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Category Archives: White House Blog
Brad Paisley performs on the South Lawn of the White House, July 4, 2012. (Official White House Photo by Chuck Kennedy)
Last night, the White House threw a party for more than 1,200 military service members and their families to celebrate the Fourth of July.
President Obama welcomed the crowd to the South Lawn, saying:
[As] long as I have the honor of being your Commander-in-Chief, I want you all — our men and women in uniform, our veterans and their families — to know this: America will always remember. We will always be there for you, just as you’ve been there for us. That’s my promise. That is America’s promise. And that is one that we pledge to fulfill on this Independence Day.
The event, organized by the USO, featured a performance by country music star Brad Paisley.
A crowd watches the end of Brad Paisley’s performance on the South Lawn of the White House as fireworks erupt over the National Mall, July 4, 2012. (Official White House Photo by Pete Souza)
As Paisley and his band finished their final song ("Welcome to the Future"), fireworks began over the National Mall.
- President Obama also marked Independence Day at a naturalization ceremony for active duty service members.
- Brad Paisley previously visited the White House in 2009. Watch him sing, "Welcome to the Future."
- Check out other great performances here .
President Barack Obama listens as Secretary of Homeland Security Janet Napolitano administers the oath of allegiance during a military naturalization ceremony for active duty service members in the East Room of the White House, July 4, 2012.
(Official White House Photo by Pete Souza)
President Obama began his Independence Day celebrations by hosting a naturalization ceremony for active duty service members in the East Room of the White House. It was the third time the President has hosted this kind of service, and he told the audience, which included the families of the service members who were taking the oath of citizenship, that it is one of his favorite things to do. "It brings me great joy and inspiration because it reminds us that we are a country that is bound together not simply by ethnicity or bloodlines, but by fidelity to a set of ideas."
Before the President gave his remarks, U.S. Citizenship and Immigration Services Director Alejandro Mayorkas presented the countries of the candidates for naturalization and Secretary of Homeland Security Janet Napolitano delivered the oath of allegiance. President Obama told the new citizens that is was an honor to serve as their Commander in Chief, and to be the first to greet them as "my fellow Americans."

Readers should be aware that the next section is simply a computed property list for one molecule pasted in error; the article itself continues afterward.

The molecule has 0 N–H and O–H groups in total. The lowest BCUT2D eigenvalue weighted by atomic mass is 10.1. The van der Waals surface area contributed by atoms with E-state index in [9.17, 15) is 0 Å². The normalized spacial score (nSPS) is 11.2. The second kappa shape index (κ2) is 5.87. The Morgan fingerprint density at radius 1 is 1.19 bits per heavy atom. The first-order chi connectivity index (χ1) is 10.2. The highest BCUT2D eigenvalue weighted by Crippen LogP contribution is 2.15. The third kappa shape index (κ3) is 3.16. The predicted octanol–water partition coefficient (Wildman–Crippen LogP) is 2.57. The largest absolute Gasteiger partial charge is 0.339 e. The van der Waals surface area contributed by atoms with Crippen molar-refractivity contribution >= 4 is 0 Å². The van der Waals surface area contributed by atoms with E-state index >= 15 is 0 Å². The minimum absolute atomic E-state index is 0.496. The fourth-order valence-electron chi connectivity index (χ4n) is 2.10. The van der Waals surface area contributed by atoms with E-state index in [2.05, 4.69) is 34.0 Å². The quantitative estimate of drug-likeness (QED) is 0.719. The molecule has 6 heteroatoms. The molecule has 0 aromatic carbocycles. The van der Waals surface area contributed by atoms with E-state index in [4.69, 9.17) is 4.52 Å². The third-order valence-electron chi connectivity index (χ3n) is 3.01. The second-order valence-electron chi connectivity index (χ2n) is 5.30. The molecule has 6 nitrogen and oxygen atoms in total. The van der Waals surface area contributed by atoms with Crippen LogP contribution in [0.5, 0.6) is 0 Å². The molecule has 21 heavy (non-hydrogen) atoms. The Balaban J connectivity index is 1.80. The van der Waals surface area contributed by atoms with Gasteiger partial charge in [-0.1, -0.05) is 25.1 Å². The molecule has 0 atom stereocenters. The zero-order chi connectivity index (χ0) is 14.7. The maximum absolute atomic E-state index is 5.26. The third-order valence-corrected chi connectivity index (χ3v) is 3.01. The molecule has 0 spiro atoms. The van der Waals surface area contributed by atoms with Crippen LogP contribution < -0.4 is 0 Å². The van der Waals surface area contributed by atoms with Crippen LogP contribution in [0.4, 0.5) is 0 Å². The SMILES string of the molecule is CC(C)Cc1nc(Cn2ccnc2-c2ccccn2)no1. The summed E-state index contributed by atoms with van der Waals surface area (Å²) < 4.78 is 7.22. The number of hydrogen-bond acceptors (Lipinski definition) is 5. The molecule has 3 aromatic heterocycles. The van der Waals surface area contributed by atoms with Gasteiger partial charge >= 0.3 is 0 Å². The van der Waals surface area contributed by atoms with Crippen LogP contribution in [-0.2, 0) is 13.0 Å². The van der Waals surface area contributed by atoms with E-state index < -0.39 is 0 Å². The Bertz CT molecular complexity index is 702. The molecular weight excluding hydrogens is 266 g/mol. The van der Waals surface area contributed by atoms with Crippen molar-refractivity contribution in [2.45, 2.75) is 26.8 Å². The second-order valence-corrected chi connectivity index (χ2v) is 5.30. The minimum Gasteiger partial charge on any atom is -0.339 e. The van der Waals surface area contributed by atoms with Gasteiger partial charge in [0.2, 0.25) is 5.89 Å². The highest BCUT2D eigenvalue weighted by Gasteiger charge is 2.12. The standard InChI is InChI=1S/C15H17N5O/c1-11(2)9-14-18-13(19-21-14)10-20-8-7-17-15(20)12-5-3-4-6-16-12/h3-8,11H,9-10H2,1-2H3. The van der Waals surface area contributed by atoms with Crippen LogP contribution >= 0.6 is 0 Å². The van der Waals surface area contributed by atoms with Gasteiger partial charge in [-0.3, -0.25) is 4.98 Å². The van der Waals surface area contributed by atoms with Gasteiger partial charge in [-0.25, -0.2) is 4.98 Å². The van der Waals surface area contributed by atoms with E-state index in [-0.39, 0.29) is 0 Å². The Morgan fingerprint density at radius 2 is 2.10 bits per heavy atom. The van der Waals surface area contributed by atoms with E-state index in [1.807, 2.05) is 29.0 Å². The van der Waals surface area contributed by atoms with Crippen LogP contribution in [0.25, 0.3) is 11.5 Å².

Andy Griffith, who charmed audiences for half a century as an actor, comedian, and gospel singer, died today in his home in Manteo, North Carolina. He was 86.
Griffith, known for his iconic roles as the sheriff of Mayberry and the defense attorney Ben Matlock, was awarded the Presidential Medal of Freedom in 2005.
This afternoon, President Obama marked his passing, saying, "A performer of extraordinary talent, Andy was beloved by generations of fans and revered by entertainers who followed in his footsteps."
Musician Keb Mo recently visited the White House and performed his bluesy rendition of "America the Beautiful" in the East Reception Room. Enjoy some great scenes of America and the President set to this classic song in celebration of Independence Day.
In each of the past three years, President Obama has marked Independence Day with a celebration at the White House featuring a concert, organized by the USO, to honor members of the U.S. military and their families.
And that tradition will continue this year with a performance from country music star Brad Paisley.
You can watch the concert beginning tomorrow, just after 8:00 on WhiteHouse.gov/live, and if you stick around, you'll get a great view of the National Mall fireworks show — from the South Lawn of the White House.
In the mean time, check out video from Independence Day celebrations past:
Over the years, Presidents have celebrated Independence Day with commemorative ceremonies, White House picnics, family gatherings, and of course, fireworks. Some Presidents preferred to relax away from the White House – Lyndon B. Johnson traditionally spent the holiday at his ranch in Stonewall, Texas. Others have traced the history of the holiday with visits to Independence Hall in Philadelphia.
In 1976, President Gerald Ford marked the nation’s bicentennial with a series of celebrations across the country. Among the many unique events was the Bicentennial Wagon Train Pilgrimage, where covered wagons converged in Valley Forge, Pennsylvania after crossing the nation on historic trails. President Ford, who was raised in Michigan, boarded the Michigan wagon at the encampment in Valley Forge State Park. You can see a photo of this event and more in our Independence Day gallery from the holdings of the U.S. National Archives and the Presidential Libraries. For more information visit: http://www.archives.gov/presidential-libraries/